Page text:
Stephen Marche

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Stephen Marche (born 1976 in Edmonton[1]) is a Canadian writer. He is an alumnus of The University of King's College[2] and of City College of New York (CUNY).[3] In 2005, he received a doctorate in early modern English drama from the University of Toronto.[4]

He writes a monthly column for Esquire, "A Thousand Words about Our Culture". In 2011, this column was a finalist for the American Society of Magazine Editors award for columns and commentary.[5] His articles also appear in The New York Times and The Atlantic.[6]

Marche's novel Raymond and Hannah was published in 2005. An anthology of short stories linked by a common plot element, Shining at the Bottom of the Sea, followed in 2007.[7] How Shakespeare Changed Everything was published in 2011.[8] Another novel The Hunger Of The Wolf published in February 2015.[9] Marche's take on the state of male–female relations in the 21st century, The Unmade Bed, is being published March 2017 with contributions from his wife.[10]

Marche wrote an opinion piece published by The New York Times on 14 August 2015 titled "The Closing of the Canadian Mind".[11] In this article he was critical of Stephen Harper, the Prime Minister of Canada, linking him with Rob Ford, former Mayor of Toronto who was involved in a crack cocaine scandal.

Marche is married to Sarah Fulford,[1] editor-in-chief of Toronto Life magazine.[12] He is the son-in-law of Robert Fulford. He has a son and daughter,[13] and lives in Toronto.[14]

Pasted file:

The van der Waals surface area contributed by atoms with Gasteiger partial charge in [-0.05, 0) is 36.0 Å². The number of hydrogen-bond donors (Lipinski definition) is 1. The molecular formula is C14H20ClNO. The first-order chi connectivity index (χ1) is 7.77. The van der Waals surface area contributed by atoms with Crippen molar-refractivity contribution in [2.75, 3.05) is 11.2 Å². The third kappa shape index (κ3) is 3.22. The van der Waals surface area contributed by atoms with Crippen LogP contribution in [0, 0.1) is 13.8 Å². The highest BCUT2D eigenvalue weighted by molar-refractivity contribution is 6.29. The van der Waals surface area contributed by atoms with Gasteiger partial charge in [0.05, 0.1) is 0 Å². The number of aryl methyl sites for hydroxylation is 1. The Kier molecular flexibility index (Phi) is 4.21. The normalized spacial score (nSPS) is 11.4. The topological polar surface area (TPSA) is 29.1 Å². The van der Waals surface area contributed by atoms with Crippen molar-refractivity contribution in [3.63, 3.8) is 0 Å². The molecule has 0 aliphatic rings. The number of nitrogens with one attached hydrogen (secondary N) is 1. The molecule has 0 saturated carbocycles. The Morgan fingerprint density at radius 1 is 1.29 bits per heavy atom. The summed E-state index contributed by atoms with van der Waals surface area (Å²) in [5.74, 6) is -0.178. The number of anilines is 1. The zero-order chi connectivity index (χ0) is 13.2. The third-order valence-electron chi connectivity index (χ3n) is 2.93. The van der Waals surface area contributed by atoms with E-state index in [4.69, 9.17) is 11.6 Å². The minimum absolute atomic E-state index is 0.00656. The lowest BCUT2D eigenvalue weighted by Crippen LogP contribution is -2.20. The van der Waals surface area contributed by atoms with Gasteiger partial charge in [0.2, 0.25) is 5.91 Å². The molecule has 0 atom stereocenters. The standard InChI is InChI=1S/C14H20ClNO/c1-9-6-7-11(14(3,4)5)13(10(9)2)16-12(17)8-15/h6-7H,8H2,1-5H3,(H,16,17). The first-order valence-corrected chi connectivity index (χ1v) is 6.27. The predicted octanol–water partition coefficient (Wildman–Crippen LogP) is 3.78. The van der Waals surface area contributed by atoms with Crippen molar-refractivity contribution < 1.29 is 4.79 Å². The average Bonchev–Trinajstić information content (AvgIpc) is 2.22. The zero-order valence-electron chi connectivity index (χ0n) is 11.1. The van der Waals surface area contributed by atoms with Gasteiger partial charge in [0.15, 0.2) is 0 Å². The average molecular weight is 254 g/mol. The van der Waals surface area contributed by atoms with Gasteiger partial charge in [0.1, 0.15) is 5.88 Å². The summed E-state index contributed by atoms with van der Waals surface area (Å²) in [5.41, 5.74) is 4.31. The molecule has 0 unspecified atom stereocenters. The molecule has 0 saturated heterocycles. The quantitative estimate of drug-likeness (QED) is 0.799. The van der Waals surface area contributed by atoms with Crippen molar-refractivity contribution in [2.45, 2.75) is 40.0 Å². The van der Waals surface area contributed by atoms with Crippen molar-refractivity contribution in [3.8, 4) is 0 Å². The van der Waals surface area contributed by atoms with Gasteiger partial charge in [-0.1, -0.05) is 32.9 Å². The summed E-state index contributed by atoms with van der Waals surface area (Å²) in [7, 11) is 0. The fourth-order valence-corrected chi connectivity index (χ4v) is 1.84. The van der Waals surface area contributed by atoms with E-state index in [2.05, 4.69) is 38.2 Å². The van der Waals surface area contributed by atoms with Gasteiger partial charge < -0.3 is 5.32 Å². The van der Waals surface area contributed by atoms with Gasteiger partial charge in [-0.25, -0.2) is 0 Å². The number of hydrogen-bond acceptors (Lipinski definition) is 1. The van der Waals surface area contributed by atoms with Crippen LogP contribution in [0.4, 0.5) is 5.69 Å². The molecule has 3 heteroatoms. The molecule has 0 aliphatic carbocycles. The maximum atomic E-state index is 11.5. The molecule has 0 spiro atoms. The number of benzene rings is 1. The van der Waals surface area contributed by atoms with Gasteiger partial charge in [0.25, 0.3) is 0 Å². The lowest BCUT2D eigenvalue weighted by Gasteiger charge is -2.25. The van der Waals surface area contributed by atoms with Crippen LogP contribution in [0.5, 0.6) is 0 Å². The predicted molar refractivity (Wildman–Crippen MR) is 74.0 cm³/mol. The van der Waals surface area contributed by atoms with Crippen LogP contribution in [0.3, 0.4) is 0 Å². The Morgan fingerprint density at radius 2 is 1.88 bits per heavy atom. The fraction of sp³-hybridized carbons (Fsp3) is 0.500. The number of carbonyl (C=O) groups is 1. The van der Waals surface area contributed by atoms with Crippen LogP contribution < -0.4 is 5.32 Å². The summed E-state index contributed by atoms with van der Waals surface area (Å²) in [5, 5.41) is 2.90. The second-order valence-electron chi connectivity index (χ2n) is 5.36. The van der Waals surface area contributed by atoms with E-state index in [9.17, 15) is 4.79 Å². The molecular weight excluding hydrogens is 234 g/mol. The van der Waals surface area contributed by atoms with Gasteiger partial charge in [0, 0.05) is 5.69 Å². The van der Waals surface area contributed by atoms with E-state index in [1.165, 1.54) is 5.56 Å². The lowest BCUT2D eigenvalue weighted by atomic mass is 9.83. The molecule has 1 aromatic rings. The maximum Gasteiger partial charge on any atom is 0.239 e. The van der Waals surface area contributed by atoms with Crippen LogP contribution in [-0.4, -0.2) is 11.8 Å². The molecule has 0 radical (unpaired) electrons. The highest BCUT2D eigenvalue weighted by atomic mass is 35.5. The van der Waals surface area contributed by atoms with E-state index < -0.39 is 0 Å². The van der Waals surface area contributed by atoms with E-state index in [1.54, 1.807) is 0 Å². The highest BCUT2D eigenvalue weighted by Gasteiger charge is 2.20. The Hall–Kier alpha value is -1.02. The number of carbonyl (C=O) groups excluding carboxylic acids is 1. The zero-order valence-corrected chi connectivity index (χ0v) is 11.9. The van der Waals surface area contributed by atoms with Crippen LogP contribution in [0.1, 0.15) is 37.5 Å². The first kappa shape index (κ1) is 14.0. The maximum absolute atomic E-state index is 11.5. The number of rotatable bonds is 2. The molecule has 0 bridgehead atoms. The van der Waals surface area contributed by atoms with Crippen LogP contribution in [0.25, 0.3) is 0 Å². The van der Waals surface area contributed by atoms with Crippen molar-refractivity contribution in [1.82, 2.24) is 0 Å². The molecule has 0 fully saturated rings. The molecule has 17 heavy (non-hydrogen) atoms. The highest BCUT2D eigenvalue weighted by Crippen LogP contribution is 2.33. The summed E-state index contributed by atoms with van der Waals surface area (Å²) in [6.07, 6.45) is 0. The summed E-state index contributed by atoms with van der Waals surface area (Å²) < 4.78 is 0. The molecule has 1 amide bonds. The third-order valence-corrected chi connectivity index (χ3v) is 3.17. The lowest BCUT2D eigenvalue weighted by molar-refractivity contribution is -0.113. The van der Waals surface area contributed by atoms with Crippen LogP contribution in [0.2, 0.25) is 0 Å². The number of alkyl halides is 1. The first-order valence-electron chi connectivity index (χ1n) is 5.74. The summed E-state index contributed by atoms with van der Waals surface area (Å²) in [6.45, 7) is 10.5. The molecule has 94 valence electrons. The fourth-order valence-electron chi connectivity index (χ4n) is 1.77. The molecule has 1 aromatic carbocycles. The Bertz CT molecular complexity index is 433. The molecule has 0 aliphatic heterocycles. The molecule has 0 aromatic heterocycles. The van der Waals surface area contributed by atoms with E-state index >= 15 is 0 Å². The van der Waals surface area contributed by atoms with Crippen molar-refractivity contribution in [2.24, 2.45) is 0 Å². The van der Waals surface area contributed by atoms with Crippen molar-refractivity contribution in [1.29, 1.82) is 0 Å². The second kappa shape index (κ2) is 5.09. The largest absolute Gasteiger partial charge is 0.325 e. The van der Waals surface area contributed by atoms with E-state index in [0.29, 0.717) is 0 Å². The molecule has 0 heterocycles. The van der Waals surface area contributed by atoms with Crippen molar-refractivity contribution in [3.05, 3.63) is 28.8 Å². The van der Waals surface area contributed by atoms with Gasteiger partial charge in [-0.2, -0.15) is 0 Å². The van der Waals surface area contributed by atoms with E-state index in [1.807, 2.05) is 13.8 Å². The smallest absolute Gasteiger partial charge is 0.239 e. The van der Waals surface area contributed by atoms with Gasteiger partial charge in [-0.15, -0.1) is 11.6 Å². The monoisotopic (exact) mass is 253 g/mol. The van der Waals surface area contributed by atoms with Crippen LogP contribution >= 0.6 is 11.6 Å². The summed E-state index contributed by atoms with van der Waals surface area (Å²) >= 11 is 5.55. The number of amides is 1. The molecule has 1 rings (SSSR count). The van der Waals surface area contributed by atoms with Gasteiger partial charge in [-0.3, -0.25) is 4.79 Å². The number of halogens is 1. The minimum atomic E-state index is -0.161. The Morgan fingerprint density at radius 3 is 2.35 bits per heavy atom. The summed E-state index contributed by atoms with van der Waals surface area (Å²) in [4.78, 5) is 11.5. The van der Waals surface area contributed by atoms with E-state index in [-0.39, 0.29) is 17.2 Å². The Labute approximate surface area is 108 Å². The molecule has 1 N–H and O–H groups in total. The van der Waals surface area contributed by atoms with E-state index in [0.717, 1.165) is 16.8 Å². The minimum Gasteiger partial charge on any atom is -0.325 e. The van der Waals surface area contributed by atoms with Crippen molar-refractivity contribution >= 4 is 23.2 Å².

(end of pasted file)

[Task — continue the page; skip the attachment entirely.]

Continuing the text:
References[edit]

  1. ^ a b Brown, Ken. "Fulford in Charge: A glimpse inside the life of Toronto Life's new editor-in-chief, Sarah Fulford". magazines.humber.ca. Mag World. Retrieved 8 December 2016. 
  2. ^ "King's Grads Honoured at the National Magazine Awards". University of King's College. Halifax, Nova Scotia. 14 June 2011. Retrieved 8 December 2016. 
  3. ^ "Academic and Non-Academic Placement by Year". utoronto.ca. University of Toronto. Retrieved 8 December 2016. 
  4. ^ "Stephen Marche". SpeakersBoutique.com. Retrieved 8 December 2016. 
  5. ^ "Home | ASME". Magazine.org. Retrieved 18 August 2013. 
  6. ^ "Is Facebook Making Us Lonely?". RadioWest website. Retrieved 17 April 2012. 
  7. ^ Beha, Christopher R. (9 September 2007). "The Lost World". The New York Times. 
  8. ^ Marche, Stephen. "How Shakespeare Changed Everything". HarperCollins.ca. HarperCollins Canada. Retrieved 8 December 2016. 
  9. ^ Marche, Stephen. "The Hunger Of The Wolf". HarperCollins.ca. HarperCollins Canada. Retrieved 8 December 2016. 
  10. ^ "The Unmade Bed". HarperCollins.ca. HarperCollins Canada. Retrieved 8 December 2016. 
  11. ^ Marche, Stephen (14 August 2015). "The Closing of the Canadian Mind". The New York Times. ISSN 0362-4331. Retrieved 14 August 2015. 
  12. ^ "About Us". Toronto Life. Retrieved 8 December 2016. 
  13. ^ Marche, Stephen (30 November 2016). "The Obama Years". Los Angeles Review of Books. Retrieved 8 December 2016. 
  14. ^ Marche, Stephen (7 June 2013). "Why Fatherhood Matters". Esquire. Retrieved 15 June 2014.